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Truths And Myths About Being Vegetarian

 

Are you considering switching to a vegetarian diet? Here are a few important facts to consider before you make the switch.

TRUE: Eating a vegan or vegetarian diet comes with some major health perks.

Beyond the obvious environmental and animal welfare benefits, evidence suggests that eating a meatless diet can help prevent cardiovascular disease, diabetes, certain cancers and other health conditions. Cutting out meat is one piece to the puzzle as to why non-meat eaters are less prone to certain health issues. According to a research paper by Hemler and Hu, it is in fact the quality of the plant-based diet that is the most important factor to consider, as not all plant-source foods have beneficial health effects. Therefore it is not just about what you’re eliminating, but about what you're adding - healthy plant-based diets are made up of whole grains, pulses, fruits and vegetables, all of which provide nutrients, fibre and plenty of antioxidants.

TRUE: Reducing your meat and dairy intake can help mitigate climate change.

If you’re a meat and dairy eater concerned about the environmental state of our planet, then you may want to consider eating less of both. A staggering statistic shows that meat and dairy production alone accounts for 14.5 percent of the world’s greenhouse gas emissions - as much each year as from all cars, trucks, aeroplanes and ships combined. Only drastic changes can alter this. The World Resource Institute recommends that countries cut their beef, lamb and dairy consumption by 40 percent in order to meet global emissions goals by 2050.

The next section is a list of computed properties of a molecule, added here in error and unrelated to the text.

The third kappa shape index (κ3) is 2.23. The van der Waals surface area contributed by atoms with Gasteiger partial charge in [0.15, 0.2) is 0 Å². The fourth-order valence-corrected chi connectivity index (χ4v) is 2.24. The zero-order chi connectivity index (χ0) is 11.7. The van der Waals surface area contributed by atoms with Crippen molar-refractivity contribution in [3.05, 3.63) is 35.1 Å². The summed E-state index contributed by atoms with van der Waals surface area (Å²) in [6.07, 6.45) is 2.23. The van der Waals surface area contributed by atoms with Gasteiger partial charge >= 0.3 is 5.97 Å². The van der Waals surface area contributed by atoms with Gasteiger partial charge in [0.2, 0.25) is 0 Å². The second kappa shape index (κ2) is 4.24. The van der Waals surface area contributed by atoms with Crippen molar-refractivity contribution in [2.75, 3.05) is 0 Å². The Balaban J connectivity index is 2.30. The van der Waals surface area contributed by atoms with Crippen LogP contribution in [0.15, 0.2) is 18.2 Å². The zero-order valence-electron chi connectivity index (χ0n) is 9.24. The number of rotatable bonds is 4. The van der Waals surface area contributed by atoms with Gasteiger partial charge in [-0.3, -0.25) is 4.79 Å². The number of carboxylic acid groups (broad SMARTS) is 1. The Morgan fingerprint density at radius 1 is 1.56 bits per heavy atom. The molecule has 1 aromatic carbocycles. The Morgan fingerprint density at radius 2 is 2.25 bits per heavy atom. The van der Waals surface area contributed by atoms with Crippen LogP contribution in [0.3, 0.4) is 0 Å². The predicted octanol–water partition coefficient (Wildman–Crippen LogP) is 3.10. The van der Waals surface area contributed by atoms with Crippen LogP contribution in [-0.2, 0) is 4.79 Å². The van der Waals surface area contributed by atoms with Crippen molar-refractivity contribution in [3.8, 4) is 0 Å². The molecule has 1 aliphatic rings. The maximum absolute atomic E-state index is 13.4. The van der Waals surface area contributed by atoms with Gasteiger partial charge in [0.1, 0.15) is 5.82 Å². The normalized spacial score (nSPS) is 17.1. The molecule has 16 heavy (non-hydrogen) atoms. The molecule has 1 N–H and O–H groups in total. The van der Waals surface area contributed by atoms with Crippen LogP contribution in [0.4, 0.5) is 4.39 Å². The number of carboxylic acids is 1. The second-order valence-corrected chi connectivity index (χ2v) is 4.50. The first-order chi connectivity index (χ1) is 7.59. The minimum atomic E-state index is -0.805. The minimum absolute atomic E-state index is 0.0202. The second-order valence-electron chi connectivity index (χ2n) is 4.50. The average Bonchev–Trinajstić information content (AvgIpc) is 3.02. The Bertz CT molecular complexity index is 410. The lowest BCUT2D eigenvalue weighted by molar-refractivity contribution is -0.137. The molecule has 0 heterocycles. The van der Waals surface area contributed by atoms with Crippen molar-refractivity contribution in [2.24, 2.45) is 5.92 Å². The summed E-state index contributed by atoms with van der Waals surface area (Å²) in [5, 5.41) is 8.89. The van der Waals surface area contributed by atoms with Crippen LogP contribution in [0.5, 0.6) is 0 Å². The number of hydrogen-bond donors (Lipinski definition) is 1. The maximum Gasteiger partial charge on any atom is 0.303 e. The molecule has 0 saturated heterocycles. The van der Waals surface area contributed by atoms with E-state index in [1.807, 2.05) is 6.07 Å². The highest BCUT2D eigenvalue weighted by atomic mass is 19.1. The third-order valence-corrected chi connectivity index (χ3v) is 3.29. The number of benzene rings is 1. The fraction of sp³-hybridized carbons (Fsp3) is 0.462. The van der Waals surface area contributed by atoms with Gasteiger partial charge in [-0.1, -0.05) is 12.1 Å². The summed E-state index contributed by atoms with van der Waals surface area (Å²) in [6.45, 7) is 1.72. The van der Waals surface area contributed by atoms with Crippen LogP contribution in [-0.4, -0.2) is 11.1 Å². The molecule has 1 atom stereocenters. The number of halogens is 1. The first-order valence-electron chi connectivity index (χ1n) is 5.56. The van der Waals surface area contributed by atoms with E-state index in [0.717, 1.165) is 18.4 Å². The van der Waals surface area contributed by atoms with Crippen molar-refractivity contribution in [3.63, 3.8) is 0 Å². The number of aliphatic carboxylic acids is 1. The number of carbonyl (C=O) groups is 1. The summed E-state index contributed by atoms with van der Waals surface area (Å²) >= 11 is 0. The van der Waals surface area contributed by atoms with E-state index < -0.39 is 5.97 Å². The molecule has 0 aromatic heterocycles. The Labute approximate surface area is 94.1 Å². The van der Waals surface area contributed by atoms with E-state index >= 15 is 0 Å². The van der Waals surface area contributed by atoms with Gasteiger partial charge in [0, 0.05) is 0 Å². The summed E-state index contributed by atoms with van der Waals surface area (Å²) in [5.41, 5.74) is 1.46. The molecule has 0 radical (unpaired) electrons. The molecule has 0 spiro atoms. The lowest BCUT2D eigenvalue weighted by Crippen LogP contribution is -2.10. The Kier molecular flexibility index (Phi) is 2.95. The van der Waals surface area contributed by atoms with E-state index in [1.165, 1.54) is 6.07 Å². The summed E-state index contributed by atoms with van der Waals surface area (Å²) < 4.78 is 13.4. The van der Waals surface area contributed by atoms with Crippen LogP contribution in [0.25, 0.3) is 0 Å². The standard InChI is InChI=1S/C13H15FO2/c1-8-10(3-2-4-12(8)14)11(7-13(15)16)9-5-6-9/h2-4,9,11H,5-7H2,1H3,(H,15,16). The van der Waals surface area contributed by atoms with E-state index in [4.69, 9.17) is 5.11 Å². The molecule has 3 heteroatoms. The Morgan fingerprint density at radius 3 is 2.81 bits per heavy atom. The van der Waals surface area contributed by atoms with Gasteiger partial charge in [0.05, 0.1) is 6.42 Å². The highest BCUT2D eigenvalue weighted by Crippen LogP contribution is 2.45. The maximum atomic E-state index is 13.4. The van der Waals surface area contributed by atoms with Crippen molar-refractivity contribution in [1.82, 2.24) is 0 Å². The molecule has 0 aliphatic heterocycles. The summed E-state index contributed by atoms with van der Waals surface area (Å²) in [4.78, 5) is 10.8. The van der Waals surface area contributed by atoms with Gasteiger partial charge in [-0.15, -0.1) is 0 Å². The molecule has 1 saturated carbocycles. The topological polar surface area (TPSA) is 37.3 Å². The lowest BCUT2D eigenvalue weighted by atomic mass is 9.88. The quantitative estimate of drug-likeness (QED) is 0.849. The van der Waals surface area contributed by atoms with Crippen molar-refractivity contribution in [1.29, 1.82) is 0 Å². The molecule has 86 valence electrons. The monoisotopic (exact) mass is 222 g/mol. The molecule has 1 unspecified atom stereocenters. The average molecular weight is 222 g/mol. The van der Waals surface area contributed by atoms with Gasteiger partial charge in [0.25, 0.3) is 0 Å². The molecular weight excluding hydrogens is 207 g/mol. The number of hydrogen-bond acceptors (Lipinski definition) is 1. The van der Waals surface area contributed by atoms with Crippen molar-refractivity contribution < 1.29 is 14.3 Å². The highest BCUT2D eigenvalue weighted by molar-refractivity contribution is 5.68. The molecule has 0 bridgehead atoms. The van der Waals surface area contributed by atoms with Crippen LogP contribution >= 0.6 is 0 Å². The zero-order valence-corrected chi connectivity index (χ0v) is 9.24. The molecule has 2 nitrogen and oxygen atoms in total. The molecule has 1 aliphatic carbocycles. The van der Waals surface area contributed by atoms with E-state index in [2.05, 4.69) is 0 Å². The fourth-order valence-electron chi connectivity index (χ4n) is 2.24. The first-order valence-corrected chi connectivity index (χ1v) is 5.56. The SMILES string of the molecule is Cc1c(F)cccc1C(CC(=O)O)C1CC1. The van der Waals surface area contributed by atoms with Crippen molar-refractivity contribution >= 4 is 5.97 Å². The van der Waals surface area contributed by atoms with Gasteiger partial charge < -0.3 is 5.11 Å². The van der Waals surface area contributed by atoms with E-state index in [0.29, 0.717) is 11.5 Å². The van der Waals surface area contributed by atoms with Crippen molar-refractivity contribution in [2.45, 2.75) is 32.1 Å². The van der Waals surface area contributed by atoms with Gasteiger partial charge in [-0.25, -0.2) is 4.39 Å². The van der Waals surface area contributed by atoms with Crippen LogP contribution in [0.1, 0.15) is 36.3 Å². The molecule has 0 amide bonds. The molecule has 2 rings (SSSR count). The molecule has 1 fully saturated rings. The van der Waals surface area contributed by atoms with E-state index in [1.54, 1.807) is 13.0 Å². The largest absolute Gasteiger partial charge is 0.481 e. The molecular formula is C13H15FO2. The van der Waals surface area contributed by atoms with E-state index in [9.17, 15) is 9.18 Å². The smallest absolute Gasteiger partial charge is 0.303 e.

MYTH: Eating a meatless diet means you won’t get enough protein.

According to Ann Reed Mangels, a registered dietitian and professor at the University of Massachusetts Amherst, it is easy for non-meat-eaters to meet the recommended protein intake, as long as their calorie intake is adequate. Therefore, a proper vegetarian diet that includes plant proteins from sources such as nuts, beans, soy foods, quinoa and seeds, can easily satisfy protein requirements.

Another easy way to make sure you get all the necessary nutrients is to eat a variety of colourful food. Research suggests that eating foods in a variety of different colours can help ensure you get all the essential nutrients, vitamins, minerals, and fibre your body needs for optimal health. Additionally, when you start to consider how much colour is on your plate, you are more likely to include items from all the food groups in your meal. By having a colourful plate you can ensure a more nutritious, natural, flavourful and exciting meal.

Ready to cook up delicious meat-free meals? Check out these vegetarian recipes now.